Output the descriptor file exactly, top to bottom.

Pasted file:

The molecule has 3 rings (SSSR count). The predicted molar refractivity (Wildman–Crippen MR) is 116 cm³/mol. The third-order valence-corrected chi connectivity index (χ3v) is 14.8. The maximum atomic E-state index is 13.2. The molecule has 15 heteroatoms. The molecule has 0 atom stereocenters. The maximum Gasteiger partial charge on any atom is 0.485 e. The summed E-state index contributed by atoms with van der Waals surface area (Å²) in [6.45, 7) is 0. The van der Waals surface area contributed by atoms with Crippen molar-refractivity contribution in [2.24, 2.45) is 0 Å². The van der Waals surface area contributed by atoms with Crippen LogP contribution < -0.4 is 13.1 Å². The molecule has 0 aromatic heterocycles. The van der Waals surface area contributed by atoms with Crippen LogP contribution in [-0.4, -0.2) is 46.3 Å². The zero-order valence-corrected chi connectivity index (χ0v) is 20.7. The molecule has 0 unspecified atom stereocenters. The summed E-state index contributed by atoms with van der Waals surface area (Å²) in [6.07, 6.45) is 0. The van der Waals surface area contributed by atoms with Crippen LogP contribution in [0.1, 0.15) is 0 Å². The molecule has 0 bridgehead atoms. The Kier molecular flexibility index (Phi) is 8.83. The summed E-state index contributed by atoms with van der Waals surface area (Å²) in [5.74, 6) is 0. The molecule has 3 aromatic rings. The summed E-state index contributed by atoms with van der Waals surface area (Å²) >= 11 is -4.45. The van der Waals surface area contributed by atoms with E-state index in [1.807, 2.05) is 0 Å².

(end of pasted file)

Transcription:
The molecule has 3 rings (SSSR count). The predicted molar refractivity (Wildman–Crippen MR) is 116 cm³/mol. The third-order valence-corrected chi connectivity index (χ3v) is 14.8. The maximum atomic E-state index is 13.2. The molecule has 15 heteroatoms. The molecule has 0 atom stereocenters. The maximum Gasteiger partial charge on any atom is 0.485 e. The summed E-state index contributed by atoms with van der Waals surface area (Å²) in [6.45, 7) is 0. The van der Waals surface area contributed by atoms with Crippen molar-refractivity contribution in [2.24, 2.45) is 0 Å². The van der Waals surface area contributed by atoms with Crippen LogP contribution < -0.4 is 13.1 Å². The molecule has 0 aromatic heterocycles. The van der Waals surface area contributed by atoms with Crippen LogP contribution in [-0.4, -0.2) is 46.3 Å². The zero-order valence-corrected chi connectivity index (χ0v) is 20.7. The molecule has 0 unspecified atom stereocenters. The summed E-state index contributed by atoms with van der Waals surface area (Å²) in [6.07, 6.45) is 0. The van der Waals surface area contributed by atoms with Crippen LogP contribution in [0.1, 0.15) is 0 Å². The molecule has 0 bridgehead atoms. The Kier molecular flexibility index (Phi) is 8.83. The summed E-state index contributed by atoms with van der Waals surface area (Å²) in [5.74, 6) is 0. The molecule has 3 aromatic rings. The summed E-state index contributed by atoms with van der Waals surface area (Å²) >= 11 is -4.45. The van der Waals surface area contributed by atoms with E-state index in [1.807, 2.05) is 0 Å².